But we don't even need to know all of this to understand the basic dynamic of NFL free agency. In 2004, the difference between the NFL's salary cap floor and ceiling is approximately $16 million dollars. In MLB 2004, the difference between the highest and lowest team salaries was in excess of $150 million dollars. Just looking at the disparity that the two systems creates suggests one clear conclusion--spending in the NFL matters more than it does in MLB. And, given the competition by teams competing within a $16 million dollar range, one can be certain that there is a closer correlation between talent and salary in the NFL than in MLB and that refusing to spend in the NFL means placing one's fortunes with one's current roster plus rookies. And that doesn't win championships in the NFL--ever.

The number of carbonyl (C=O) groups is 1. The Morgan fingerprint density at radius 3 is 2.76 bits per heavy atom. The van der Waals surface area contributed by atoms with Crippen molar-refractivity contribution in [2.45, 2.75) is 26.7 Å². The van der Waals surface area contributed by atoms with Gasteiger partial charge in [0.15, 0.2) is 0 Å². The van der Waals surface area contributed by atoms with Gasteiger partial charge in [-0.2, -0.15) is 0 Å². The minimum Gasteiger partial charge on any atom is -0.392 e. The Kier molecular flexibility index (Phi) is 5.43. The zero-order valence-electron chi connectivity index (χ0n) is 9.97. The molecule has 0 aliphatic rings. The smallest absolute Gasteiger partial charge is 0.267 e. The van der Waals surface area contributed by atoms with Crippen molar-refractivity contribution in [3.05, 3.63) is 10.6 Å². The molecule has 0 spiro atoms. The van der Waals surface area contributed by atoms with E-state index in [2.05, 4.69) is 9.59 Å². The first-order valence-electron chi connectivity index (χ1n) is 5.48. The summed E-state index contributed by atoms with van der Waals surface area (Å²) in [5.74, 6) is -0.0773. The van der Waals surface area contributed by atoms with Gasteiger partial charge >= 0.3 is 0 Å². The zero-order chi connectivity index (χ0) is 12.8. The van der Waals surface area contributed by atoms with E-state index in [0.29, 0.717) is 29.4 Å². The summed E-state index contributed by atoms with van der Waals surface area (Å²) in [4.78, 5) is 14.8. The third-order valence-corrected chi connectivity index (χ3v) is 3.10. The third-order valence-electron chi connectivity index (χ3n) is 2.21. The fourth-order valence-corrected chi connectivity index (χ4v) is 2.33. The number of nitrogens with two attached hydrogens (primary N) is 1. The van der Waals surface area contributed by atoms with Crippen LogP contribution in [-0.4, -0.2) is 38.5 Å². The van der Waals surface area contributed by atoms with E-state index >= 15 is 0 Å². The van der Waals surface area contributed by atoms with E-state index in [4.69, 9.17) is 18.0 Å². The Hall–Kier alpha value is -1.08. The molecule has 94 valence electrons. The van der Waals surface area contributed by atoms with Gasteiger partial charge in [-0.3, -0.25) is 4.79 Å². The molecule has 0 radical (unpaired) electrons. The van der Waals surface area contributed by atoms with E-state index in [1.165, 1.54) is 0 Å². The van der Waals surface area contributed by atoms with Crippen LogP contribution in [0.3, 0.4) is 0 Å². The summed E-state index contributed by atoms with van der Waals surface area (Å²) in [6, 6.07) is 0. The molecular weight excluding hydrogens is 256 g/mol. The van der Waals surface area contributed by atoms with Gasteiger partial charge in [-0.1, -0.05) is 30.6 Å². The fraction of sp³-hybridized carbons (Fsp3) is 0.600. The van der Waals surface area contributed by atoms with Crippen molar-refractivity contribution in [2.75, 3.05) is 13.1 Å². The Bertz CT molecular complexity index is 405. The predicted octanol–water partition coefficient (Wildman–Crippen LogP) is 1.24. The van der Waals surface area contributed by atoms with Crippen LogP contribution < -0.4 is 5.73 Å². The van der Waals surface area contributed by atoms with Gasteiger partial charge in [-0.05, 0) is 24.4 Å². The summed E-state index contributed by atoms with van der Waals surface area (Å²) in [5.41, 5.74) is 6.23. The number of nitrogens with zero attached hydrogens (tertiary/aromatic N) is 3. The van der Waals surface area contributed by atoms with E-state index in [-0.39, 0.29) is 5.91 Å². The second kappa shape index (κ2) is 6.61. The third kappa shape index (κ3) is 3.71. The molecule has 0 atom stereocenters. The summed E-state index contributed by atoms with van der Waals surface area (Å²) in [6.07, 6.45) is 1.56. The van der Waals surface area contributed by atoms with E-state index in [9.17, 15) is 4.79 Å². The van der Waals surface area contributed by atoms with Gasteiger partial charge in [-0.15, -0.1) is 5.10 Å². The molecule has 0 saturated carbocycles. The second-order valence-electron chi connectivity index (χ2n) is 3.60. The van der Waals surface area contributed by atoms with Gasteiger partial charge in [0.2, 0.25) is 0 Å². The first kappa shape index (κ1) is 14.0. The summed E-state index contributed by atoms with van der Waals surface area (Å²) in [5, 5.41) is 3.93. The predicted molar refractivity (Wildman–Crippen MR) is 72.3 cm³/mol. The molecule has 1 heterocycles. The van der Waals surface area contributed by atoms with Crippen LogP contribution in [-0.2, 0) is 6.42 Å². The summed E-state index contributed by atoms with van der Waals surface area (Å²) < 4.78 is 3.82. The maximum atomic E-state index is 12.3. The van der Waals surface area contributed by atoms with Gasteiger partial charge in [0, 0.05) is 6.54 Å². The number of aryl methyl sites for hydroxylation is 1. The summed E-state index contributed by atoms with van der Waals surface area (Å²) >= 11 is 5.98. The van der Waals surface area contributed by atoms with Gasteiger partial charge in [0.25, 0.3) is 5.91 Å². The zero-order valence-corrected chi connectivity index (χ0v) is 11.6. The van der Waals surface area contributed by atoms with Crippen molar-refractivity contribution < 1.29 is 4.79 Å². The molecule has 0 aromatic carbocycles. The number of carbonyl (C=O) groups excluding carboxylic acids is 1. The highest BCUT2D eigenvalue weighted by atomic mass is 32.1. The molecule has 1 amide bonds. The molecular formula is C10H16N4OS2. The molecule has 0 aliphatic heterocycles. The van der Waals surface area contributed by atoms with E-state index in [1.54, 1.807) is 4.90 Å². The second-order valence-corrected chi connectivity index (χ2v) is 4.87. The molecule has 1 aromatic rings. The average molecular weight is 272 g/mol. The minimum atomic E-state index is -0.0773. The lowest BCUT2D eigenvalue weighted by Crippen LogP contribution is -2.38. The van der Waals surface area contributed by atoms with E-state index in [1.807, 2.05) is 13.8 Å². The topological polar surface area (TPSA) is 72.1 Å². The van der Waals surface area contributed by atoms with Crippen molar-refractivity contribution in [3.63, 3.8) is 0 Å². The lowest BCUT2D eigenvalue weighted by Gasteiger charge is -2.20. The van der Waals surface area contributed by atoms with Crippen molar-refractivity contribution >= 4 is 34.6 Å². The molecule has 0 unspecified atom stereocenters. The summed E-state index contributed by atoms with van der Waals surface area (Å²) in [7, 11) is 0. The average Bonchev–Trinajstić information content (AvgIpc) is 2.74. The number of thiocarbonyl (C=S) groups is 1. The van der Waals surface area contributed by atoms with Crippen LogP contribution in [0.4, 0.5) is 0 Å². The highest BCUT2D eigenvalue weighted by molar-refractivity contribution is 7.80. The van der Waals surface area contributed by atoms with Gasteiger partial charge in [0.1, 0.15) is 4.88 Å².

How Fans Can Make a Difference in 2005
The Vikings refused to spend this season, despite numerous opportunities to spend wisely. They refused to spend because of another dynamic in the Twin Cities' market, the fact that the Vikings sold out this season (and last season, and the season before). And Red was under no pressure to satsify the natives. They were, apparently, already satisfied.
The only thing that can change this mindset is for fans to refuse to renew their season tickets for 2005. One of two things will result from such a fan response, either Red will open the wallet to lure viable free agents to the Vikings or Red will sit on what he has.
And perhaps that is the Vikings' fans' true number one off-season priority.